Observers: Brady diet and fitness have him looking good
FOXBOROUGH, MASS. — Professional athletes measure achievement in championships, with a constant eye slanted toward Father Time.
Next up for Tom Brady is challenging the conventional wisdom of how long a quarterback can play at a high level in the NFL. The leader of the New England Patriots turned 40 on Thursday, an age considered both a line of demarcation and decline for even the game’s greatest names.
Brady already redefined what it meant to have success after age 35 even before he captured his fifth Super Bowl ring last season. With a stated desire to play until age 45 — and possibly beyond it — Brady might one day find himself in rarer company.
According to Pro Football Reference, Brady is poised to become the 20th quarterback in league history to appear in a game at 40 or older. Whether it’s a byproduct of the system he plays in, avoiding injury, or the training and nutrition regimen he swears by, unlike virtually all of his predecessors Brady isn’t showing signs of slowing down.
“For Tom I think it’s gonna come down more to motivation,” said sixyear CFL QB great Warren Moon. Moon retired at age 44 and also played 17 NFL seasons.
“Does he see himself having the same motivation, drive and desire five years from now that he has right now?”
Since 2000, seven quarterbacks have thrown a pass over the age of 40 in the NFL: Moon, Brett Favre, Vinny Testaverde, Matt Hasselbeck, Doug Flutie, Mark Brunell and Brad Johnson.
Of that group, only Moon (1997, age 41) and Favre (2009, age 40) have earned Pro Bowl selections after crossing into their fifth decade.
“I think injuries will have a lot to do with (how long Brady plays),” Moon said. “He’s won five Super Bowls. How many more years can he have that deep down, burning desire to want to win?”
Favre posted the best season of any 40-year-old signal caller, completing 68 per cent of his passes for 4,202 yards and 33 touchdowns in 2009 — his 19th season. Moon threw for 3,678 yards and 25 touchdowns in his 14th season in 1997.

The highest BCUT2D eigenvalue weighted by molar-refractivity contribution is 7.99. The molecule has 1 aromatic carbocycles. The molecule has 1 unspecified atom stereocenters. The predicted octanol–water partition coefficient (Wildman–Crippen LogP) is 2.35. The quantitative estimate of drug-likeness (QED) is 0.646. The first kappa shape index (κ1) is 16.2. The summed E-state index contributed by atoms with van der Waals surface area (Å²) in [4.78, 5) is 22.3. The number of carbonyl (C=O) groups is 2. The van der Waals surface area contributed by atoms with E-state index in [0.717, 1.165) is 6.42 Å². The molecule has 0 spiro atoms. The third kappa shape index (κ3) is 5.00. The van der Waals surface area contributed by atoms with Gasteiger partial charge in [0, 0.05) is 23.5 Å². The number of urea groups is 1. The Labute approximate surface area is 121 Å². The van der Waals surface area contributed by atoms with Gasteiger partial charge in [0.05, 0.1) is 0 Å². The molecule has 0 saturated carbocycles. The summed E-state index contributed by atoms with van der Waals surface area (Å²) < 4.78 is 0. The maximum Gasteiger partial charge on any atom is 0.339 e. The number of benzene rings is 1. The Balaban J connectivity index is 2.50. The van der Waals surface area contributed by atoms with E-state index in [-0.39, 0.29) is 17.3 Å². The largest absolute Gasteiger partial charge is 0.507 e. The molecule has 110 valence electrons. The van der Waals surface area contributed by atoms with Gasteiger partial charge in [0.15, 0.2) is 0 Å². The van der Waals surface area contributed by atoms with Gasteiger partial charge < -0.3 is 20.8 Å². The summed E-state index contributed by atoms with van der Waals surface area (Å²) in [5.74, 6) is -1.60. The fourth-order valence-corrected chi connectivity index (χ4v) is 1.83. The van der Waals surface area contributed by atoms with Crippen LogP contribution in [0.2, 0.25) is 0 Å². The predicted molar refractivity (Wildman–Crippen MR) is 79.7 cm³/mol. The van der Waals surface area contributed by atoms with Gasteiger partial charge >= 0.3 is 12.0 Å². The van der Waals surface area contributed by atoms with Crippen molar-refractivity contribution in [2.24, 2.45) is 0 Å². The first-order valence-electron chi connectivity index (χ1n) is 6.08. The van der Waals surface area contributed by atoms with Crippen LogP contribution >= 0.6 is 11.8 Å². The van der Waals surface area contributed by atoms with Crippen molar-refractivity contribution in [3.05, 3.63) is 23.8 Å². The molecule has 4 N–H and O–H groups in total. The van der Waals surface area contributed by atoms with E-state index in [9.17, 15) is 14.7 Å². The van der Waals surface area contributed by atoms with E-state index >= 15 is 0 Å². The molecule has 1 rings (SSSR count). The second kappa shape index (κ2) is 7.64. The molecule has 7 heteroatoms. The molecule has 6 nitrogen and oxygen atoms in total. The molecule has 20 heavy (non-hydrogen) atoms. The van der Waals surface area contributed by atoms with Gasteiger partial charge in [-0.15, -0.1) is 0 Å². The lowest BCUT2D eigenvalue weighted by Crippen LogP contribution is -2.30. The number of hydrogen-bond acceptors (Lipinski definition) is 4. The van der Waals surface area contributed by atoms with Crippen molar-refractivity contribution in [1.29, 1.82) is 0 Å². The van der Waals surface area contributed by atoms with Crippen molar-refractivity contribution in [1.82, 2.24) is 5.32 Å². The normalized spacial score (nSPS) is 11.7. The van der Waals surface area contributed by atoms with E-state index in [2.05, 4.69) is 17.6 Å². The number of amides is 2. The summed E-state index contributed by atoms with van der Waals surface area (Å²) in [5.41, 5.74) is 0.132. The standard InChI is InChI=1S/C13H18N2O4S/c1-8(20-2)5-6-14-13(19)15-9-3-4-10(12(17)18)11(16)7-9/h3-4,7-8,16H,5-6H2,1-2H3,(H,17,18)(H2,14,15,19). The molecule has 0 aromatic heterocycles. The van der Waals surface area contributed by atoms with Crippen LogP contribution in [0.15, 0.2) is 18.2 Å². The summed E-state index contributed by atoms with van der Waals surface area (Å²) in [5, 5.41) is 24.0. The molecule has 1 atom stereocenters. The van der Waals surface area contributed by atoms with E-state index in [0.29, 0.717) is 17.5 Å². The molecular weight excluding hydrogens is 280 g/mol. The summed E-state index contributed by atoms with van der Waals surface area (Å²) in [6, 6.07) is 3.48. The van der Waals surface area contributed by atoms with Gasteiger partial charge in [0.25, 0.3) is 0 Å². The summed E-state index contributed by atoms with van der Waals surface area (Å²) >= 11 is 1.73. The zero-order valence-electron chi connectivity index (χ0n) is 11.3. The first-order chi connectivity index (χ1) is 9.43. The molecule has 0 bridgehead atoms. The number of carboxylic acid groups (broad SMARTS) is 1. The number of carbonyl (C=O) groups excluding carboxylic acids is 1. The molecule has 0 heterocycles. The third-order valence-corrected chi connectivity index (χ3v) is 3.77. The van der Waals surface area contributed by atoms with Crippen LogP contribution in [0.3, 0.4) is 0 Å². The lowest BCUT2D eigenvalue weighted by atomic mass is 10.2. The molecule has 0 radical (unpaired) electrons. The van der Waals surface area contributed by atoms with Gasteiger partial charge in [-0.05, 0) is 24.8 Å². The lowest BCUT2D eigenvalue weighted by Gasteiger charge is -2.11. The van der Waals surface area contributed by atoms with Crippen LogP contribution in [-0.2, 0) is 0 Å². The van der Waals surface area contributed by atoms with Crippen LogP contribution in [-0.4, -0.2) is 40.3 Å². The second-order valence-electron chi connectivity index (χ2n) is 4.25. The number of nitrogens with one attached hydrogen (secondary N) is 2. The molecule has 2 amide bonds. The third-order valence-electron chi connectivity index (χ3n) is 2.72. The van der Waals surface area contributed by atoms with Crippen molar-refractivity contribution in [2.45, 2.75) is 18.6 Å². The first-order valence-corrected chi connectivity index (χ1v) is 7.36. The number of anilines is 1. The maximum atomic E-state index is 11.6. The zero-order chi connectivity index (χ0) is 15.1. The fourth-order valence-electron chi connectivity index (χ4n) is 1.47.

Meanwhile, Brady is coming off his 12th Pro Bowl selection and is playing as if he’s still in his prime. At 39, he threw for 3,554 yards and 28 touchdowns in a regular season shortened by his four-game “Deflategate” suspension.
Brady also has been finding the end zone at a higher rate the older he gets. He has averaged 31 touchdowns per season since turning 35 in 2012. He averaged 30 touchdowns from age 26 to 30. Hasselbeck played at 40 in 2015. He said Brady benefits from playing in a quarterback-friendly rules era, but he does take a fair amount of hits. He also sees a player defying his age in other ways.
“He looked better than I have ever seen at running or scrambling,” Hasselbeck said. “It was like all the extra attention he’s put in training and recovery showed up on the football field.”
Since Brady was 27, he has relied on a nutrition and workout program developed by friend and health guru Alex Guerrero. Brady follows a mostly plant-based diet during the season. Brady and Guerrero partnered in opening the TB12 Sports Therapy Centre. The basis for Guerrero’s program — the plant-based diet component — has been criticized by some as junk science.
But since Brady began working with him, other than a torn left ACL in 2008, he has not missed a regular-season game due to injury.